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PSA surprisingly high at 1.89 post radical prostatectomy

User
Posted 03 Nov 2019 at 08:19
Best of luck with your RT, Guy. I had RT in Feb/Mar this year and got through it with relatively few side effects. The worst was the need to pee every 45m all through the night for the last few weeks of treatment, due to bladder irritation by the radiation. If this happens to you, buy a plastic urine bottle (I bought one from Amazon). Not having to get out of bed repeatedly dramatically reduces the tiredness. Side-effects generally peak about 10-14 days after RT finishes and in my case had almost entirely disappeared a month after RT.

I've been on 150mg/day bicalutimide since August 2018 and experienced significant breast growth in the last few months. My tamoxifen dose has been increased to 10mg/day to try to stop it, but not much impact so far.

Best of luck with the treatment,

Chris

User
Posted 03 Nov 2019 at 08:39

Thanks Chris, I’ve got the plastic pee bottle on standby as we enjoy campervaning and have one for that purpose. Thanks for the suggestion and good to know you coped well with the RT. 

User
Posted 22 Dec 2019 at 07:38

Hello all, time for an update. 

last Weds, 18th December marked my 33rd and final RT session. I’ve coped quite well, only taken off the bed on 2 occasions - both for bowel condition, meaning gas that needed to be moved on, so to speak. I’ve learned that my bladder is a champion bladder - turning up every day in a well hydrated condition with the only question being how much I should release before RT. I would sometimes have more than 800ml in my bladder on turning up with the target size for RT for me being 325ml +\- 25%, which was a comfortable volume to hold. So, no bladder trouble, no wetting the RT bed, and no apparent irritation from RT either. All good for the bladder. 

The bowel was a different story and I ended up (still have...) with radiation induced proctitis which has been unpleasant and sore. I have also produced increasingly large quantities of gas. Proctitis feels like a sunburnt bowel internally, painful to pass a stool, and never quite sure if I’m constipated or with diahorrea or whether I want to pass a stool or some gas. Hydrocortisone suppositories at night with paracetamol (which I learned also has anti-inflammatory effects), dulcoease stool softener after porridge in the morning (porridge great for a gas-free experience but risk of constipation at least for me - so stool softener reduces pain of passing a stool), and Movicol (anti constipation) before bed with the tip of washing it down with warm drink - I used peppermint tea - to improve its effectiveness. This seems to be the formula that makes it manageable for me.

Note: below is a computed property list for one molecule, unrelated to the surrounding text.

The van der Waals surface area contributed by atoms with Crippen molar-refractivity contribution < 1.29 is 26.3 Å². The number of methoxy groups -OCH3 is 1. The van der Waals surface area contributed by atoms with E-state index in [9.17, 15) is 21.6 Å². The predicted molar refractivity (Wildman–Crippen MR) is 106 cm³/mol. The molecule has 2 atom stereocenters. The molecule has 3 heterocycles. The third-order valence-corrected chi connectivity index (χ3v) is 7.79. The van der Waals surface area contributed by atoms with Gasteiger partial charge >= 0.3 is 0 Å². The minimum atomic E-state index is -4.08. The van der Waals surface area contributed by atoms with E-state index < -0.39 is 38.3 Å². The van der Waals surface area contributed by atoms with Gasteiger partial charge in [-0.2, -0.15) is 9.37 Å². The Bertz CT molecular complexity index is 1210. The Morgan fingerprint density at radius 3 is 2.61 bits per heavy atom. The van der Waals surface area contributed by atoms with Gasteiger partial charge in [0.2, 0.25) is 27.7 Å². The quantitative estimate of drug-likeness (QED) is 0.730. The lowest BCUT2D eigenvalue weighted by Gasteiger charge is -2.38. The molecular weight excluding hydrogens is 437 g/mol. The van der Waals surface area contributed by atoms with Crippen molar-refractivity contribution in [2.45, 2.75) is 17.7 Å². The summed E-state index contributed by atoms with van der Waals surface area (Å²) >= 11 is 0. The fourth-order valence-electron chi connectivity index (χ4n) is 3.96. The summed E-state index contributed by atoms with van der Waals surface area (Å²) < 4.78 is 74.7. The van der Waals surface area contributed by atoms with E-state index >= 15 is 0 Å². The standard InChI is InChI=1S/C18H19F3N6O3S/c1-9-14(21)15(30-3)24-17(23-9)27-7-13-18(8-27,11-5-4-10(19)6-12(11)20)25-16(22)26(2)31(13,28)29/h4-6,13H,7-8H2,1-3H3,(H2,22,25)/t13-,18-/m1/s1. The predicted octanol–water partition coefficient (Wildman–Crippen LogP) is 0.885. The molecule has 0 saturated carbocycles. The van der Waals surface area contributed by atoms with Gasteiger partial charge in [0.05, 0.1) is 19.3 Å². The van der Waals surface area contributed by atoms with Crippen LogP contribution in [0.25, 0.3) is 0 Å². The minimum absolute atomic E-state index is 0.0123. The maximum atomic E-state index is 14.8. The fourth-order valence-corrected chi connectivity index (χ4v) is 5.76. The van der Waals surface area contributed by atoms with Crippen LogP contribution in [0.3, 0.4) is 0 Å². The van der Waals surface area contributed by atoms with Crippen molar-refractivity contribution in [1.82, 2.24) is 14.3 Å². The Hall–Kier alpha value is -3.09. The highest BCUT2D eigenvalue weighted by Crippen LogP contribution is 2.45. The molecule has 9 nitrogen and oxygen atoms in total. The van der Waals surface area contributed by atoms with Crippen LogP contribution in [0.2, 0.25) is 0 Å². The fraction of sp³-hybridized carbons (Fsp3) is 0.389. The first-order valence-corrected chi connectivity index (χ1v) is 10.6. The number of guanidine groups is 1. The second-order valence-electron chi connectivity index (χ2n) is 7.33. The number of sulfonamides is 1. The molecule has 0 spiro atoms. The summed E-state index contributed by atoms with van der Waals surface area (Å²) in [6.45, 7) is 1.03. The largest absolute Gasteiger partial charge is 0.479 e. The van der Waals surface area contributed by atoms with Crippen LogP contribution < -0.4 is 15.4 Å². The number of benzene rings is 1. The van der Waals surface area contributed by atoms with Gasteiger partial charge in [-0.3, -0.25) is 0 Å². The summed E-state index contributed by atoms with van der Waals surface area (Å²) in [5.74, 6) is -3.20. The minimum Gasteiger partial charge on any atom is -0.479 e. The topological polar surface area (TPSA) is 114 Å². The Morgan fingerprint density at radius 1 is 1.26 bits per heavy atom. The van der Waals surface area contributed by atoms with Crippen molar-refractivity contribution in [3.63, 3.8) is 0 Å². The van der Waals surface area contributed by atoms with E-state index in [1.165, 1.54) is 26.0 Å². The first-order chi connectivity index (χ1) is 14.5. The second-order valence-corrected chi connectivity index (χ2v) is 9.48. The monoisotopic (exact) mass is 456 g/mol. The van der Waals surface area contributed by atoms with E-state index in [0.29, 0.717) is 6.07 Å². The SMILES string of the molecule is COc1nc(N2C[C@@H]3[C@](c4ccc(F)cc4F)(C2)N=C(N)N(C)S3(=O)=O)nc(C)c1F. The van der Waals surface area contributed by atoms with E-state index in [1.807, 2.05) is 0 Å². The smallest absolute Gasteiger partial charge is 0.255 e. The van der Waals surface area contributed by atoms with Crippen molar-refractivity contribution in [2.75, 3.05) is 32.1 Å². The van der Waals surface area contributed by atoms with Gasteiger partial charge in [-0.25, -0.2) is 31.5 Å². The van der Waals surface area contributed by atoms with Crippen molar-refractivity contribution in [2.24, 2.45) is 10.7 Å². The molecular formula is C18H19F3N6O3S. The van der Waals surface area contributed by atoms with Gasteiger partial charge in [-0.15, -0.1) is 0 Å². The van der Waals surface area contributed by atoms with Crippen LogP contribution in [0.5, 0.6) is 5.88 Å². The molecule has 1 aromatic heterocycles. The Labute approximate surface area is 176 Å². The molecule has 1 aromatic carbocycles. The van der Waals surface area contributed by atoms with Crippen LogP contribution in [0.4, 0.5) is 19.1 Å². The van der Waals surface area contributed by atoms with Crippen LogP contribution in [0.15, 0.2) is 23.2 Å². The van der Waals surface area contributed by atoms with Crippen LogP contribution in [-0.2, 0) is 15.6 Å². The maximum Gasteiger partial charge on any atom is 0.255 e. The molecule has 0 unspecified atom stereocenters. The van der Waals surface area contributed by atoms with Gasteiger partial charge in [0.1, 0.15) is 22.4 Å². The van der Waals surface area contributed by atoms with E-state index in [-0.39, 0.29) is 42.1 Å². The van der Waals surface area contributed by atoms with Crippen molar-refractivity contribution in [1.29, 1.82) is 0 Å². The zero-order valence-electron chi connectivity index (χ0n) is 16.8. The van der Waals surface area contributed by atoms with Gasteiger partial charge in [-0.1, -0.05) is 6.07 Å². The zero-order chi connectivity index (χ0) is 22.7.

Not at all surprising to see the bowel impact as you’ll remember I’m a T3 cause the PC had left the prostate before removal and was seen in a biopsy on the urethra - very unusually. So the RT is targeted on an area that includes as low as possible so that it sweeps up the urethra. In so doing, bowel impact is inevitable.  So far, no evidence of structures from RT on/in the urethra.

Wednesday 18th also marked me stopping the bicalutamide and I’m now waiting for my testosterone to return after 4 1/2 months on it. Any shared experiences on the forum would be great to hear. How long does it rake for it to return following stopping taking it?  Is it a gradual process or could there be some kind of testosterone rush?  My breasts are sore and I’m looking forward to this pain going away.

I’ve been a bit tired towards the end but have managed some exercise most days, perhaps dropping to 4 or 5 times a week in the last couple of weeks. The exercise has proved difficult to get out and do but made a huge difference. I can almost feel the tiredness leaving my body as I exercise and end up noticeably less tired as the exercise progresses. 

I've had some intermittent hip pain before any of this started, and this has returned in the last week or so together with a bit of lower back ache. MRI of hip and lumbar spine organised by Oncologist checking for any cancer related cause hadn’t shown any cancer related worry, and I’m now looking to be referred onto a orthopaedic specialist to look at that. Too young for a new hip it feels to ok me. 

Next steps check up with oncologist at end Jan 2020 but main event mid March 2020 with a sensitive PSA test included to see what the RT and HT combo has achieved. That’ll be a big day, but need to put it to one side and get on with living life now!

In the meantime, time to enjoy Christmas with the family!

Happy Christmas to you all - here’s hoping 2020 brings you all much health and positive progress. 

User
Posted 22 Dec 2019 at 08:14

Originally Posted by: Online Community Member
Hello all, time for an update.

last Weds, 18th December marked my 33rd and final RT session. I’ve coped quite well, only taken off the bed on 2 occasions - both for bowel condition, meaning gas that needed to be moved on, so to speak. I’ve learned that my bladder is a champion bladder - turning up every day in a well hydrated condition with the only question being how much I should release before RT. I would sometimes have more than 800ml in my bladder on turning up with the target size for RT for me being 325ml +\- 25%, which was a comfortable volume to hold. So, no bladder trouble, no wetting the RT bed, and no apparent irritation from RT either. All good for the bladder.

Congratulations Guy.
By the way, 800ml is a large bladder.

Originally Posted by: Online Community Member
 Wednesday 18th also marked me stopping the bicalutamide and I’m now waiting for my testosterone to return after 4 1/2 months on it. Any shared experiences on the forum would be great to hear. How long does it rake for it to return following stopping taking it? Is it a gradual process or could there be some kind of testosterone rush? My breasts are sore and I’m looking forward to this pain going away.